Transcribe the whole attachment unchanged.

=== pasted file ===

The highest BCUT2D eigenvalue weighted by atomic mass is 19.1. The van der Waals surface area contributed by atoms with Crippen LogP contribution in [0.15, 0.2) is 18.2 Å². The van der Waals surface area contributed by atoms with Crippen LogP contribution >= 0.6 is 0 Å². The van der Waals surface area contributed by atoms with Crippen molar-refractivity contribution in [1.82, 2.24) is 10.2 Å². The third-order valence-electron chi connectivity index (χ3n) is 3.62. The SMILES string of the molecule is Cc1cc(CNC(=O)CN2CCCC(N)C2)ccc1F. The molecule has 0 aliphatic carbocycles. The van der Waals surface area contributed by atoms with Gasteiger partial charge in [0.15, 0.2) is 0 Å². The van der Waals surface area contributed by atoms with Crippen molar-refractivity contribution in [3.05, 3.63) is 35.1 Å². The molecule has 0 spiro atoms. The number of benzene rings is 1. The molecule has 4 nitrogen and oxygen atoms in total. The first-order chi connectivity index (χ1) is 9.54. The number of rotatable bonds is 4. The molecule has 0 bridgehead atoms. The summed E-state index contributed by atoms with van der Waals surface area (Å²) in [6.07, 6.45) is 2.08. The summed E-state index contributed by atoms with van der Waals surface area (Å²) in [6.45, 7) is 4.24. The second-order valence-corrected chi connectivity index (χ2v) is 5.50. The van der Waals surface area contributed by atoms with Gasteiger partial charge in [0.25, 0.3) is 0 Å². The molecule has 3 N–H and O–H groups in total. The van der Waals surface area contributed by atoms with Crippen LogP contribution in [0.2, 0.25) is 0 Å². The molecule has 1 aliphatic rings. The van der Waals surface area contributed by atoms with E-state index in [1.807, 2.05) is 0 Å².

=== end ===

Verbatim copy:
The highest BCUT2D eigenvalue weighted by atomic mass is 19.1. The van der Waals surface area contributed by atoms with Crippen LogP contribution in [0.15, 0.2) is 18.2 Å². The van der Waals surface area contributed by atoms with Crippen LogP contribution >= 0.6 is 0 Å². The van der Waals surface area contributed by atoms with Crippen molar-refractivity contribution in [1.82, 2.24) is 10.2 Å². The third-order valence-electron chi connectivity index (χ3n) is 3.62. The SMILES string of the molecule is Cc1cc(CNC(=O)CN2CCCC(N)C2)ccc1F. The molecule has 0 aliphatic carbocycles. The van der Waals surface area contributed by atoms with Gasteiger partial charge in [0.15, 0.2) is 0 Å². The van der Waals surface area contributed by atoms with Crippen molar-refractivity contribution in [3.05, 3.63) is 35.1 Å². The molecule has 0 spiro atoms. The number of benzene rings is 1. The molecule has 4 nitrogen and oxygen atoms in total. The first-order chi connectivity index (χ1) is 9.54. The number of rotatable bonds is 4. The molecule has 0 bridgehead atoms. The summed E-state index contributed by atoms with van der Waals surface area (Å²) in [6.07, 6.45) is 2.08. The summed E-state index contributed by atoms with van der Waals surface area (Å²) in [6.45, 7) is 4.24. The second-order valence-corrected chi connectivity index (χ2v) is 5.50. The van der Waals surface area contributed by atoms with Gasteiger partial charge in [0.25, 0.3) is 0 Å². The molecule has 3 N–H and O–H groups in total. The van der Waals surface area contributed by atoms with Crippen LogP contribution in [0.2, 0.25) is 0 Å². The molecule has 1 aliphatic rings. The van der Waals surface area contributed by atoms with E-state index in [1.807, 2.05) is 0 Å².